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REVEALED: Tennessee governor now claims his 'partnership' with Hillsdale College is 'not my vision'

Gov. Bill Lee says he spoke with Hillsdale's controversial president Larry Arnn; 'He talked, and I listened'
Posted: 3:34 PM, Jul 20, 2022
Updated: 2022-07-21 18:55:37-04
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Gov. Bill Lee — who had enthusiastically embraced a "partnership" with Michigan's Hillsdale College to bring a network of charter schools to Tennessee — tried to distance himself Wednesday from the ultraconservative college whose president sparked a political firestorm with his attack on public school teachers.

This comes after school boards in Rutherford, Montgomery, and Madison counties all voted in the past week to reject applications from a Hillsdale-affiliated group to open the privately-operated schools in their communities.

Lee, who was in Murfreesboro to speak to an EMT group, refused to say whether he thought Hillsdale ought to appeal to the Tennessee Public Charter School Commission or whether the commission, which he appoints, should overrule those school boards.

NewsChannel 5 Investigates asked Lee why those school board votes should not be seen as a repudiation of his vision of Hillsdale being a key part of his "school choice" efforts.

"It shouldn't be seen that way because it's not my vision," Lee claimed, adding that his vision is "to create the best public school system in the country."

Lee had asked Arnn to help establish 50 to 100 of the taxpayer-funded schools across the state as part of his push for "informed patriotism" in schools.

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Controversy erupted three weeks ago when NewsChannel 5 Investigates aired hidden camera video showing Hillsdale president Larry Arrn trashing public teachers at a private reception with Lee, claiming education degrees are "easy" because "you don't have to know anything" and arguing you don't need experts teaching children, that "anybody can do it."

The Tennessee Republican never expressed disagreement with his friend and education adviser.

Since then, Lee has resisted calls for him to publicly repudiate Arrn's words, choosing instead to express his support for teachers without admitting any regret for his silence.

Asked by NewsChannel 5 Investigates, Lee acknowledged that he has spoken to Arnn since the controversy erupted.

"He talked, and I listened," Lee said.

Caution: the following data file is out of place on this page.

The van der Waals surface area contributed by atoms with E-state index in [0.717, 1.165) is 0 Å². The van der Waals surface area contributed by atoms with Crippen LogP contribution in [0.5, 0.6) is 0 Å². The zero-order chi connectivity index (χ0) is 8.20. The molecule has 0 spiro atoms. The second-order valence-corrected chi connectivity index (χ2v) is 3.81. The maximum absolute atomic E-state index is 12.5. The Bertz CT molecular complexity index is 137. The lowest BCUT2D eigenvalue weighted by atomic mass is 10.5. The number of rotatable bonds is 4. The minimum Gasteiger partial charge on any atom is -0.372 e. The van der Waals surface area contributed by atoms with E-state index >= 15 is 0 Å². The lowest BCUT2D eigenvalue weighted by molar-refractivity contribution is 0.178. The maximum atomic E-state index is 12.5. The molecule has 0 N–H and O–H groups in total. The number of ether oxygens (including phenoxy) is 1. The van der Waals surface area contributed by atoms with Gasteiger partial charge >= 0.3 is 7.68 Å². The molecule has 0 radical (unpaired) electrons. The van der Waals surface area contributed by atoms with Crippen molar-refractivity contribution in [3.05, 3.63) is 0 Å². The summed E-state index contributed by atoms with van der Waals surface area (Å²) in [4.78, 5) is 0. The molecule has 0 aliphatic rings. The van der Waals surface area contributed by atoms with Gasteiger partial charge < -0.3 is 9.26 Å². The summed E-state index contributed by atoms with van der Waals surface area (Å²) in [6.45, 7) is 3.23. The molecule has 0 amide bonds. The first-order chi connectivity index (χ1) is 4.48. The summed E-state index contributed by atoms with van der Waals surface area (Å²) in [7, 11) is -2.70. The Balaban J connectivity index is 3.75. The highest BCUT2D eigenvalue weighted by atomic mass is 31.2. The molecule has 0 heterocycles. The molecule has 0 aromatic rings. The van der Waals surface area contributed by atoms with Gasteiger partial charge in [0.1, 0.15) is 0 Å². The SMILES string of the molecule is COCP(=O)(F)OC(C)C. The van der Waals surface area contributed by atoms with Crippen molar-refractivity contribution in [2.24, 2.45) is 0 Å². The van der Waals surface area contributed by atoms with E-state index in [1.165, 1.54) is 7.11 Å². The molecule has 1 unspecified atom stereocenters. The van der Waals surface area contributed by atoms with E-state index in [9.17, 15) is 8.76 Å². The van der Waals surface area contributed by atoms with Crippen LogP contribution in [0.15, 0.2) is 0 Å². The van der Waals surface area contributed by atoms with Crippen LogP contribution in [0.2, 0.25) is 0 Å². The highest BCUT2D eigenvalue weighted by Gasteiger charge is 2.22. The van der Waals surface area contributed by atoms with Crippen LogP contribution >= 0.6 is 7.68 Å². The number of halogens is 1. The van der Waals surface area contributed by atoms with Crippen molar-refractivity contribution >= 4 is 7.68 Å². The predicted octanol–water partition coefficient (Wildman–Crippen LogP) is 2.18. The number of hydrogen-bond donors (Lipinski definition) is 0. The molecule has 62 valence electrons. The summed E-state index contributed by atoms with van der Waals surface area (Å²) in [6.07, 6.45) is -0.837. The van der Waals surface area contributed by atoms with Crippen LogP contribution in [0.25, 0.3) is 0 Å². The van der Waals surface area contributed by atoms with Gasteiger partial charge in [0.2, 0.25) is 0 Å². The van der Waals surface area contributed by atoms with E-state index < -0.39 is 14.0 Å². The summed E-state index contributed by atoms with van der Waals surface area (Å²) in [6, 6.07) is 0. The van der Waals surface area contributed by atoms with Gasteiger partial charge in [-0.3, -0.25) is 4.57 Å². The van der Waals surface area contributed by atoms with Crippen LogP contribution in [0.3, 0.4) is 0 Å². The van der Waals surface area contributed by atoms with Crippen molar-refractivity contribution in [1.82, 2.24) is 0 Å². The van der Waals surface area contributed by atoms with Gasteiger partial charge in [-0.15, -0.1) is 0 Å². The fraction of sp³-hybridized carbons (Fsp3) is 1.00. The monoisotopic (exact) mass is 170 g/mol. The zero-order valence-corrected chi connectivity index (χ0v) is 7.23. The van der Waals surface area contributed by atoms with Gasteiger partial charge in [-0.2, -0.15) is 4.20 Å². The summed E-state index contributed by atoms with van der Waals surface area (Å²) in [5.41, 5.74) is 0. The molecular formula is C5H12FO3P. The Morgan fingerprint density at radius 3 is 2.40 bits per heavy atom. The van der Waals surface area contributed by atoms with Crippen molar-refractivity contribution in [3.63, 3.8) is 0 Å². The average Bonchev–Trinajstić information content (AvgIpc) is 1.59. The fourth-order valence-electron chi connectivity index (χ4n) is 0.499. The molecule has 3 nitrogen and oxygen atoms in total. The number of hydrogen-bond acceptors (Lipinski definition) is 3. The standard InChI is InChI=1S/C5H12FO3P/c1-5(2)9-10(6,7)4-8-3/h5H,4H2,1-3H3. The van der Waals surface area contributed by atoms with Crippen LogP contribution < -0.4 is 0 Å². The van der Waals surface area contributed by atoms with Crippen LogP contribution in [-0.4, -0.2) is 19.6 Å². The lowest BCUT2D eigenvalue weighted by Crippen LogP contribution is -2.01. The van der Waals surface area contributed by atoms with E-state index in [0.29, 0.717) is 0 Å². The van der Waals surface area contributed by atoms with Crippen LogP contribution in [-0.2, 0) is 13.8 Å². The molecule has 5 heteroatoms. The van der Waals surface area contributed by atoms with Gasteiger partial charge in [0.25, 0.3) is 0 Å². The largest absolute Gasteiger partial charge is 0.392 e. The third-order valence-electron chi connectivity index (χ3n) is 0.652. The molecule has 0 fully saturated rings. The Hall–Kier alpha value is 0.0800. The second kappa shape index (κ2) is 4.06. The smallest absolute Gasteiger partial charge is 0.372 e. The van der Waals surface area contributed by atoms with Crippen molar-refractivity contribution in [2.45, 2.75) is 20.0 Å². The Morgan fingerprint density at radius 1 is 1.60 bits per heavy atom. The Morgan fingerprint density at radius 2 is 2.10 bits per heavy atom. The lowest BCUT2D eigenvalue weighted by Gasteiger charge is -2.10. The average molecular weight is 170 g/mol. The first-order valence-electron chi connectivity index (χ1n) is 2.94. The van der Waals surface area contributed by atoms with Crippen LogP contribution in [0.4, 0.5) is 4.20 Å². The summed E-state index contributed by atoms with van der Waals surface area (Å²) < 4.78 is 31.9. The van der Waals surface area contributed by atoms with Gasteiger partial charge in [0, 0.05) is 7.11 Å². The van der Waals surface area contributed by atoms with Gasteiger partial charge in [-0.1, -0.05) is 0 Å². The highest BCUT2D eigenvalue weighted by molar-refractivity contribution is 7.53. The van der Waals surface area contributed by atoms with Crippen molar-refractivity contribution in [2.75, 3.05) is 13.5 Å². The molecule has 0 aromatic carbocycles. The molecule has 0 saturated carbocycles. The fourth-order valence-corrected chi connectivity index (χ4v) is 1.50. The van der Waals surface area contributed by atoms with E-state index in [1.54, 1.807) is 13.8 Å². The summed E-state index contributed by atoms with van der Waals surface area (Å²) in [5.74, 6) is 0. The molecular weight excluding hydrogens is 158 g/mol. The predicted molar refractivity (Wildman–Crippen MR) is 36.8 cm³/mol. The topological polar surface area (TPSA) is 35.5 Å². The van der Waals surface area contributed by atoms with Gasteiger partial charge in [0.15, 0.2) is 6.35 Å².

J.C. Bowman, with Professional Educators of Tennessee, said:

“Governor Lee needs to remember the most important people he can listen to are the citizens of our state.

"He seems to have placed our state interest behind those of a national agenda. We would implore him to believe in Tennesseans, who have always displayed grit and determination to meet any challenge our state has faced.

"Our educators are among the best, most resilient people in our state, and our Governor should take the time to hear what they have to say on public education.”

Back in January, during his State of the State Address, the governor received a standing ovation from the legislature's Republican supermajority when he announced the "partnership' with Hillsdale.

Lee called people at the private Christian college "champions of American exceptionalism."

"For decades, Hillsdale College has been the standard bearer in quality curriculum and the responsibility of preserving American liberty," Lee said at the time.

"I believe their efforts are a good fit for Tennessee, and we are formalizing a partnership with Hillsdale to expand their approach to civics education and K-12 education."

Yet, applications by the Hillsdale-affiliated American Classical Academy were rejected in three separate votes over the past week.

Among the criticisms cited by the three school boards has been Hillsdale's plans to seek waivers against state requirements setting minimum standards for teachers.

"They do not and did not intend to hire licensed teachers, licensed principals," Rutherford County school board member Sheila Bratton said.

"They did not intend to do any kind of evaluations using the team evaluation that we use here in Tennessee."

Clarksville-Montgomery County school board member Jimmie Garland urged the governor not to force their district to pay for such a privately operated school.

"I am asking him if he sends them here, that he pay for it — not the community, not the Clarksville-Montgomery County school system, not the 200,000-plus residents of Clarksville," Garland told NewsChannel 5 Investigates.

"We shouldn't have to foot that bill."

SPECIAL SECTION: Revealed

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